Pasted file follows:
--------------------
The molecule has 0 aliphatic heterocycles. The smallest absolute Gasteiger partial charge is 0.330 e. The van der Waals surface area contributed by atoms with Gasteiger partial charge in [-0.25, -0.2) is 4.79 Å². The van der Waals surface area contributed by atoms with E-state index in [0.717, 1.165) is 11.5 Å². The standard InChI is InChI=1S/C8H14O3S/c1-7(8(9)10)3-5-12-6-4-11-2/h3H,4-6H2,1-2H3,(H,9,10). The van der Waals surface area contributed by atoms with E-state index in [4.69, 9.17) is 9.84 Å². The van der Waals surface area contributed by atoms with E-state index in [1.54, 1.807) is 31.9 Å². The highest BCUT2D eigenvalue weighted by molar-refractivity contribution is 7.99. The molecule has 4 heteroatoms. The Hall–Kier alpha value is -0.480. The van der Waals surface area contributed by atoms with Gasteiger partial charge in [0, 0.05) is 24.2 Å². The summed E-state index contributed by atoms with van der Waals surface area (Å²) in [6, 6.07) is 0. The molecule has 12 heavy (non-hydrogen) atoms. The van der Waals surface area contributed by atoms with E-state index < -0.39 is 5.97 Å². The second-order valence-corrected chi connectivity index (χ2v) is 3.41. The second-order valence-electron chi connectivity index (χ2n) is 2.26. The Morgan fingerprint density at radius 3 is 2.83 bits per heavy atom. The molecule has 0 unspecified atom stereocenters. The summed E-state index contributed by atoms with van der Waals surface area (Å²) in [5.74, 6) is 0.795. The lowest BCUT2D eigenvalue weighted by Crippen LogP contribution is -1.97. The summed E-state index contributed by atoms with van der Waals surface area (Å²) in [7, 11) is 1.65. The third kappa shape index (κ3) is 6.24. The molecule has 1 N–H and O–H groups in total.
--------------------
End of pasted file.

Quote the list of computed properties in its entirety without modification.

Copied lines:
The molecule has 0 aliphatic heterocycles. The smallest absolute Gasteiger partial charge is 0.330 e. The van der Waals surface area contributed by atoms with Gasteiger partial charge in [-0.25, -0.2) is 4.79 Å². The van der Waals surface area contributed by atoms with E-state index in [0.717, 1.165) is 11.5 Å². The standard InChI is InChI=1S/C8H14O3S/c1-7(8(9)10)3-5-12-6-4-11-2/h3H,4-6H2,1-2H3,(H,9,10). The van der Waals surface area contributed by atoms with E-state index in [4.69, 9.17) is 9.84 Å². The van der Waals surface area contributed by atoms with E-state index in [1.54, 1.807) is 31.9 Å². The highest BCUT2D eigenvalue weighted by molar-refractivity contribution is 7.99. The molecule has 4 heteroatoms. The Hall–Kier alpha value is -0.480. The van der Waals surface area contributed by atoms with Gasteiger partial charge in [0, 0.05) is 24.2 Å². The summed E-state index contributed by atoms with van der Waals surface area (Å²) in [6, 6.07) is 0. The molecule has 12 heavy (non-hydrogen) atoms. The van der Waals surface area contributed by atoms with E-state index < -0.39 is 5.97 Å². The second-order valence-corrected chi connectivity index (χ2v) is 3.41. The second-order valence-electron chi connectivity index (χ2n) is 2.26. The Morgan fingerprint density at radius 3 is 2.83 bits per heavy atom. The molecule has 0 unspecified atom stereocenters. The summed E-state index contributed by atoms with van der Waals surface area (Å²) in [5.74, 6) is 0.795. The lowest BCUT2D eigenvalue weighted by Crippen LogP contribution is -1.97. The summed E-state index contributed by atoms with van der Waals surface area (Å²) in [7, 11) is 1.65. The third kappa shape index (κ3) is 6.24. The molecule has 1 N–H and O–H groups in total.